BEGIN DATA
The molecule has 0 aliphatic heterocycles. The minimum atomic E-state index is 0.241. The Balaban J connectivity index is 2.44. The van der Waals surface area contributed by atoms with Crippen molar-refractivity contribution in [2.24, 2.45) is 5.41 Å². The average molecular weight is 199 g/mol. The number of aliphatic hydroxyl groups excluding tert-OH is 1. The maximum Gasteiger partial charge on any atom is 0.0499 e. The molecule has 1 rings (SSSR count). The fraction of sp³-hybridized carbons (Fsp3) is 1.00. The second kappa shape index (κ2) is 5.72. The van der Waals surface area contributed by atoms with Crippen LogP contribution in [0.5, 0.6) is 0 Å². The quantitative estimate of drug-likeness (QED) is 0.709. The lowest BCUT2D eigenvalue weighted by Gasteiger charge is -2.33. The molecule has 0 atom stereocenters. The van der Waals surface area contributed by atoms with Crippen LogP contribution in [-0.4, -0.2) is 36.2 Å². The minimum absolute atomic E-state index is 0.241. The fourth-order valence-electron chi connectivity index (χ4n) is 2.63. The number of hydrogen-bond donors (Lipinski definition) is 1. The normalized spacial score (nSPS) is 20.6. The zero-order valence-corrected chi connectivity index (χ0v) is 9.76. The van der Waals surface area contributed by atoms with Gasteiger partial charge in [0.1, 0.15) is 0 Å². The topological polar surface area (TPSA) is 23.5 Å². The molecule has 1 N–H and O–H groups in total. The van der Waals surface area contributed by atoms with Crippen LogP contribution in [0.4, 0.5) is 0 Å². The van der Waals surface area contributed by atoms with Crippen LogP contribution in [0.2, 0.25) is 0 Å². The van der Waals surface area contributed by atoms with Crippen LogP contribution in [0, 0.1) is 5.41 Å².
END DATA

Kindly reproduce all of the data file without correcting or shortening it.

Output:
The molecule has 0 aliphatic heterocycles. The minimum atomic E-state index is 0.241. The Balaban J connectivity index is 2.44. The van der Waals surface area contributed by atoms with Crippen molar-refractivity contribution in [2.24, 2.45) is 5.41 Å². The average molecular weight is 199 g/mol. The number of aliphatic hydroxyl groups excluding tert-OH is 1. The maximum Gasteiger partial charge on any atom is 0.0499 e. The molecule has 1 rings (SSSR count). The fraction of sp³-hybridized carbons (Fsp3) is 1.00. The second kappa shape index (κ2) is 5.72. The van der Waals surface area contributed by atoms with Crippen LogP contribution in [0.5, 0.6) is 0 Å². The quantitative estimate of drug-likeness (QED) is 0.709. The lowest BCUT2D eigenvalue weighted by Gasteiger charge is -2.33. The molecule has 0 atom stereocenters. The van der Waals surface area contributed by atoms with Crippen LogP contribution in [-0.4, -0.2) is 36.2 Å². The minimum absolute atomic E-state index is 0.241. The fourth-order valence-electron chi connectivity index (χ4n) is 2.63. The number of hydrogen-bond donors (Lipinski definition) is 1. The normalized spacial score (nSPS) is 20.6. The zero-order valence-corrected chi connectivity index (χ0v) is 9.76. The van der Waals surface area contributed by atoms with Gasteiger partial charge in [0.1, 0.15) is 0 Å². The topological polar surface area (TPSA) is 23.5 Å². The molecule has 1 N–H and O–H groups in total. The van der Waals surface area contributed by atoms with Crippen LogP contribution in [0.4, 0.5) is 0 Å². The van der Waals surface area contributed by atoms with Crippen LogP contribution in [0.2, 0.25) is 0 Å². The van der Waals surface area contributed by atoms with Crippen LogP contribution in [0, 0.1) is 5.41 Å².